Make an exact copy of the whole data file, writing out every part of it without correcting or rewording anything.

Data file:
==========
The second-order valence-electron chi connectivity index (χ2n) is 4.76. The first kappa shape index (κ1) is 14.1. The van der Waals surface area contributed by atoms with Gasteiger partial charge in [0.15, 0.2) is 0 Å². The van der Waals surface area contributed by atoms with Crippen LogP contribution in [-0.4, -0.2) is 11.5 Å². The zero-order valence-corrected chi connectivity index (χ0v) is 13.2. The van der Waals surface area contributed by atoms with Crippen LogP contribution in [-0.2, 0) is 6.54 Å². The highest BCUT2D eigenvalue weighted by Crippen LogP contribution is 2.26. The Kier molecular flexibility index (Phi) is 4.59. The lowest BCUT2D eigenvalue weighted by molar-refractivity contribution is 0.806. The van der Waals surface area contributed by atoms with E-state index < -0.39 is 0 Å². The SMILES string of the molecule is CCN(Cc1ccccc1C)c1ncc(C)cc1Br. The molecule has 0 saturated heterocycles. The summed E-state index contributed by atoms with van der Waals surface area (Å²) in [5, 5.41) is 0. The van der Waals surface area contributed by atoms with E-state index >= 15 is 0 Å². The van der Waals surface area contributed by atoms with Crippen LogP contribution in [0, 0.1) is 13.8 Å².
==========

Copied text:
The second-order valence-electron chi connectivity index (χ2n) is 4.76. The first kappa shape index (κ1) is 14.1. The van der Waals surface area contributed by atoms with Gasteiger partial charge in [0.15, 0.2) is 0 Å². The van der Waals surface area contributed by atoms with Crippen LogP contribution in [-0.4, -0.2) is 11.5 Å². The zero-order valence-corrected chi connectivity index (χ0v) is 13.2. The van der Waals surface area contributed by atoms with Crippen LogP contribution in [-0.2, 0) is 6.54 Å². The highest BCUT2D eigenvalue weighted by Crippen LogP contribution is 2.26. The Kier molecular flexibility index (Phi) is 4.59. The lowest BCUT2D eigenvalue weighted by molar-refractivity contribution is 0.806. The van der Waals surface area contributed by atoms with E-state index < -0.39 is 0 Å². The SMILES string of the molecule is CCN(Cc1ccccc1C)c1ncc(C)cc1Br. The molecule has 0 saturated heterocycles. The summed E-state index contributed by atoms with van der Waals surface area (Å²) in [5, 5.41) is 0. The van der Waals surface area contributed by atoms with E-state index >= 15 is 0 Å². The van der Waals surface area contributed by atoms with Crippen LogP contribution in [0, 0.1) is 13.8 Å².